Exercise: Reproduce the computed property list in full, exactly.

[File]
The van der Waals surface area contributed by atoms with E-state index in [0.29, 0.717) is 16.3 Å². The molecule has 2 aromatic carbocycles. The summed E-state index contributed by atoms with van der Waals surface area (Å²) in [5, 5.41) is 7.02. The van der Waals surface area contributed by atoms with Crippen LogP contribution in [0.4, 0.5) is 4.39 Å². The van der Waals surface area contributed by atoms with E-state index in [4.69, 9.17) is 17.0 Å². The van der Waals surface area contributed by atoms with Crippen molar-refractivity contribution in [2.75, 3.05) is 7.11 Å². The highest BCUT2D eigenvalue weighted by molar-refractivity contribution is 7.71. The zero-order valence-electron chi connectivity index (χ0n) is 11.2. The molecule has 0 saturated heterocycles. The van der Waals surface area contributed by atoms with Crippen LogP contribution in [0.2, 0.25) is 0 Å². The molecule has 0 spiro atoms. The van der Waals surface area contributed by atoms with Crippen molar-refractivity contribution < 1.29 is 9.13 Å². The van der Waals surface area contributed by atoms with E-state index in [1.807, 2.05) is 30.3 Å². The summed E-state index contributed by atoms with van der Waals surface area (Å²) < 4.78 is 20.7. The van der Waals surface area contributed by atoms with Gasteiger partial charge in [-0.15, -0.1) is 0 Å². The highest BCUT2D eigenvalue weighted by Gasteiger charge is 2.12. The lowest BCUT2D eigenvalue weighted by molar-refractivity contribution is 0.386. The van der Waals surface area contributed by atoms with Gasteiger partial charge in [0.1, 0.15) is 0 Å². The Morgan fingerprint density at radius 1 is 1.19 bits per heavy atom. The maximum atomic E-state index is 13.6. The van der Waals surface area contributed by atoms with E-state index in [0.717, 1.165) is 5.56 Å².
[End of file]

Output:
The van der Waals surface area contributed by atoms with E-state index in [0.29, 0.717) is 16.3 Å². The molecule has 2 aromatic carbocycles. The summed E-state index contributed by atoms with van der Waals surface area (Å²) in [5, 5.41) is 7.02. The van der Waals surface area contributed by atoms with Crippen LogP contribution in [0.4, 0.5) is 4.39 Å². The van der Waals surface area contributed by atoms with E-state index in [4.69, 9.17) is 17.0 Å². The van der Waals surface area contributed by atoms with Crippen molar-refractivity contribution in [2.75, 3.05) is 7.11 Å². The highest BCUT2D eigenvalue weighted by molar-refractivity contribution is 7.71. The zero-order valence-electron chi connectivity index (χ0n) is 11.2. The molecule has 0 saturated heterocycles. The van der Waals surface area contributed by atoms with Crippen LogP contribution in [0.2, 0.25) is 0 Å². The molecule has 0 spiro atoms. The van der Waals surface area contributed by atoms with Crippen molar-refractivity contribution < 1.29 is 9.13 Å². The van der Waals surface area contributed by atoms with E-state index in [1.807, 2.05) is 30.3 Å². The summed E-state index contributed by atoms with van der Waals surface area (Å²) < 4.78 is 20.7. The van der Waals surface area contributed by atoms with Gasteiger partial charge in [-0.15, -0.1) is 0 Å². The highest BCUT2D eigenvalue weighted by Gasteiger charge is 2.12. The lowest BCUT2D eigenvalue weighted by molar-refractivity contribution is 0.386. The van der Waals surface area contributed by atoms with Gasteiger partial charge in [0.1, 0.15) is 0 Å². The Morgan fingerprint density at radius 1 is 1.19 bits per heavy atom. The maximum atomic E-state index is 13.6. The van der Waals surface area contributed by atoms with E-state index in [0.717, 1.165) is 5.56 Å².